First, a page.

There was a time when pixel people could party all night long until they pass out drunk in a back alley; without the fear of being mutilated by a psychotic party-pooping killer. I’m going to go ahead and say Party Hard Tycoon will could be a prequel to the ostentatious Party Hard series. Instead of killing the party, this time you help create and design the antics that brings hundreds of entertainment deprived denizens into one place for a night of drinking, dancing, and vomiting. Leave your sadistic side in the closet (for now), and put on your management sim hats, Party Hard Tycoon aims to bring its signature style to a new genre.
While the game is still in very early alpha stages, it is noteworthy to mention that you plant and build almost every aspect of your party promotion business. Purchase speakers, DJ booths, food tables, BBQ pits, beer kegs, and sophisticated laser displays to entice party goers to go and stay at your hosted parties. Hire waiters, entertainers, and bouncers to keep newcomers entertained, and rowdy ruffians back on the street. Enhance your party further with advanced light, fire, and smoke displays, these items may be costly but certainly increase the “Wow” factor for you party goers.
As you progress through the game new themes, locations, and hired help become available. At the start, the most economic place to throw a party is your house, with only a pair of party themes available. These themes help give a flavor to the entire affair, such as an alien themed party, or a punk rock bash. As you progress, you’ll be able to throw rave parties at a junkyard, or chic techno-flavored extravaganzas at the fancy hotel downtown. The better the party, the better your reviews will be on social media. Social media can be followed by a tab as the party progresses. Guests will complain of the lame entertainment, lack of food, bad music, and more. On the flip side, a well laid out event could get the attention of some local celebrities who may grace your shindig and bring you all kinds of attention. Setting the cover charge as well as food sales, will help fund more advanced equipment and venues.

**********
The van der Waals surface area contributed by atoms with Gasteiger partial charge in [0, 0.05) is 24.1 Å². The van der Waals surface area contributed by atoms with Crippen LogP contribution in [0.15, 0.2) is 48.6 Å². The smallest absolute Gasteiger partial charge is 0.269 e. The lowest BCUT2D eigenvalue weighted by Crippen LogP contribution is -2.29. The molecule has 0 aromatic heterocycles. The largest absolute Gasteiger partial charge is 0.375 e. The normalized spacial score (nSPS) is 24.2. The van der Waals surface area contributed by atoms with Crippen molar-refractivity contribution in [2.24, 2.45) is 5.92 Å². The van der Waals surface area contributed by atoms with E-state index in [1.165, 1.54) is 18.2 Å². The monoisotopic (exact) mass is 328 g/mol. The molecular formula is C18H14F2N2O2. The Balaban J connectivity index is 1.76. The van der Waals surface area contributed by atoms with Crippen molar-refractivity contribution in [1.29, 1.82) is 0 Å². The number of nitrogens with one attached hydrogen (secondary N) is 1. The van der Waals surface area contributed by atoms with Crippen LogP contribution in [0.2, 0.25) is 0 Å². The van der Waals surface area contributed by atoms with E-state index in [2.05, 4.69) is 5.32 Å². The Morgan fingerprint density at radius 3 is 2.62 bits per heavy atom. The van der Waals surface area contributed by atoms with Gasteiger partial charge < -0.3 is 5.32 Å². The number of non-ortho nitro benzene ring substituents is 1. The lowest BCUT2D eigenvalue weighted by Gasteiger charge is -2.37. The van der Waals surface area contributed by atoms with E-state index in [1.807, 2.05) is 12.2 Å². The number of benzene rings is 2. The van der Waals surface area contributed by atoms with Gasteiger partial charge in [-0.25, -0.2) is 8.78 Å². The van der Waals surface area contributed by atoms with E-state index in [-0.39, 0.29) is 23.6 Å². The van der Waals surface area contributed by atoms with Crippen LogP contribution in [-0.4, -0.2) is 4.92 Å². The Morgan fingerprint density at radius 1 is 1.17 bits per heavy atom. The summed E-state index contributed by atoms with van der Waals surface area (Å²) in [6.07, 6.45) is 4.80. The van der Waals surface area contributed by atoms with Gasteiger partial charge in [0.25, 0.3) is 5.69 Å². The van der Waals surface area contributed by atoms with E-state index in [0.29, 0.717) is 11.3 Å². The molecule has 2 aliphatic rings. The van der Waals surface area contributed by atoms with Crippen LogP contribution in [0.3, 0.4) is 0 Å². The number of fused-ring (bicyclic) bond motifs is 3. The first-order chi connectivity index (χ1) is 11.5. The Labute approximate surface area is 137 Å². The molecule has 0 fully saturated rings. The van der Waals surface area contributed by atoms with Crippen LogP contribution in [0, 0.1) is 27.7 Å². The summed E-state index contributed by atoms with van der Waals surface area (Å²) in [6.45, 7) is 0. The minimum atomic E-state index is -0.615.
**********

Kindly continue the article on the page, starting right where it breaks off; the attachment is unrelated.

There are certain limits at play, for example, each venue has a limit to how many guests it can host. Thus, limiting your maximum profit potential. Cover charge can only go so high, there seems to be a sweet spot per location. As the party progresses you have to keep manually clicking tables, and drinking areas to have the waiter refill them. It seems that it takes a millisecond for a party goer to lose interest. In addition you have to keep your entertainers busy, or people will grow bored and leave.
Even in these early stages, Party Hard Tycoon is quirky, comical, and even fun. I am curious to find out where they take this series, and what challenges will be introduced to keep party managers on their toes. With enough content and gameplay additions, PHT has the potential to hold its own as a spinoff game.